Magazine article The Spectator

After the Dance Is Over

Magazine article The Spectator

After the Dance Is Over

Article excerpt

A WRITER'S NOTEBOOK by Anthony Powell

Heinemann, L14.99, pp. 176

It is no disrespect to a grieving family and friends, perhaps, to say that the first question to be asked on the death of a writer whom one particularly admires is: what remains in the out-tray? In the case of Anthony Powell, who died last March at the ripe age of 94, the prospects for any kind of posthumous publishing schedule looked bad. Even towards the end of his long career, Powell was assiduous in keeping his name before the public: two fat books of collected criticism (Miscellaneous Verdicts, 1990, and Under Review, 1992), three volumes of journals, the last appearing as recently as 1997. There have been rumours of a final tranche of reprinted 'pieces' - and the Journals mention a work provisionally entitled Some Poets, Painter and a Reference for Mellors (the latter a short story written in the Forties which first appeared in an ephemeral called the New Savoy), apparently pulled by Heinemann on economic grounds. Until this surfaces, the Powell-fancier will have to make do with this slim, occasionally abstruse but always entertaining notebook.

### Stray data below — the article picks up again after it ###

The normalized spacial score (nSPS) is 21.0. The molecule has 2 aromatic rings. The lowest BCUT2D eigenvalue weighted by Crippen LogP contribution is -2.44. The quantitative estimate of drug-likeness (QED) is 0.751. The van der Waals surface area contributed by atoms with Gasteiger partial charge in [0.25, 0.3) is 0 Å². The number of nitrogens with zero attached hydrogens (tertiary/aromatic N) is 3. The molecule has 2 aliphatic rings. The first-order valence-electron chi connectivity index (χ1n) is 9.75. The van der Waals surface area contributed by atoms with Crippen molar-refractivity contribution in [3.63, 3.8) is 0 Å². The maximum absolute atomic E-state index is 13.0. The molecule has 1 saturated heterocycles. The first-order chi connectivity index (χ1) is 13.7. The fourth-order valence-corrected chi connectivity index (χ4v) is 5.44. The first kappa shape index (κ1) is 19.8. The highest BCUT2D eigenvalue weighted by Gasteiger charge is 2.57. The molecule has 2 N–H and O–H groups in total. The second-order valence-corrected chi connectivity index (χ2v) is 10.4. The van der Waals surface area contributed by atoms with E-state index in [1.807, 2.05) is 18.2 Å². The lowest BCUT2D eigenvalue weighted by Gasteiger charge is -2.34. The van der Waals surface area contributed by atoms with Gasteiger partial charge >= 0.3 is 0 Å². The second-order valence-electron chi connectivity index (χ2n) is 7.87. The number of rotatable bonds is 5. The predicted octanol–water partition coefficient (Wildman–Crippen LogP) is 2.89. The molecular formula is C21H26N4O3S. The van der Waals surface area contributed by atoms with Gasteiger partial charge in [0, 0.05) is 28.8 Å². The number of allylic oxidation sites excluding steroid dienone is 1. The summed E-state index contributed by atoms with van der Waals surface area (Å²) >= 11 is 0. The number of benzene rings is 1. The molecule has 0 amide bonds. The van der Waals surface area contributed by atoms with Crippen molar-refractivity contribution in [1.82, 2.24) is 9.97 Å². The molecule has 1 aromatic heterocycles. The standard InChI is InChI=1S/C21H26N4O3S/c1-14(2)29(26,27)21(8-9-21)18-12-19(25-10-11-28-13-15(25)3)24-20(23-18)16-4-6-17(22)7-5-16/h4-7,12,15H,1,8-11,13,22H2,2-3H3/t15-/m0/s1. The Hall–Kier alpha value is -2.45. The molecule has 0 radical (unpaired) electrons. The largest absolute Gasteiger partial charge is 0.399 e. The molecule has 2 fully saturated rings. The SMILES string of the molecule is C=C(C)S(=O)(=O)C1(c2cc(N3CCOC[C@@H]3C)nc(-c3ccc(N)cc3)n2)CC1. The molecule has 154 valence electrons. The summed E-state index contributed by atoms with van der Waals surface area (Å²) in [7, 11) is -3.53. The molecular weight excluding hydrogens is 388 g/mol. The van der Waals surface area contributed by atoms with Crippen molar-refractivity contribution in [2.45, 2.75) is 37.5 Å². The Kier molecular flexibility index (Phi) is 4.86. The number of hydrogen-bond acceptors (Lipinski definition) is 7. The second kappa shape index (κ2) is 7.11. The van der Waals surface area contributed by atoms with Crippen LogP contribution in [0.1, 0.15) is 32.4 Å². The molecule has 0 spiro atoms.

Powell's own introduction, presumably written some years ago, dates the book's origins to around 1930. The publisher's publicity material maintains that it was kept up for 40 years, but the presence of the name 'Henchman' towards the end (a character in Powell's final novel, The Fisher King, 1986) suggests that 50 might be nearer the mark. The contents, apparently scribbled in a 'dummy' brought back from Duckworth, where Powell worked from 1926-35, are entirely characteristic of this type of book - quotations, epigrams, paragraph-long 'situations' - but they also carry their maker's stamp like a spiritual kite-mark.

Precise dating of these 30,000 words or so of jottings is more or less impossible. A little amateur detective work suggests that the most fertile periods were the early 1930s and the second world war. Rather than offering a seed-bed for his first novel Afternoon Men (1931) the early pages are much more various: ideas for characters that were never taken up, names such as 'Torquil' and 'Fosdick' that eventually appeared in his third novel From a View to a Death (1933). 'Pantamelion', ultimately reworked as 'Panteleimon', the name given to the child of Lushington's mistress in Venusberg (1932), for example, does not surface until as late as page 20. Subsequently, notes for Agents and Patients (1936) and What's Become of Waring? (1939) follow chronologically, trailed by a mass of notes that derive from Powell's service days in 1939-45. …

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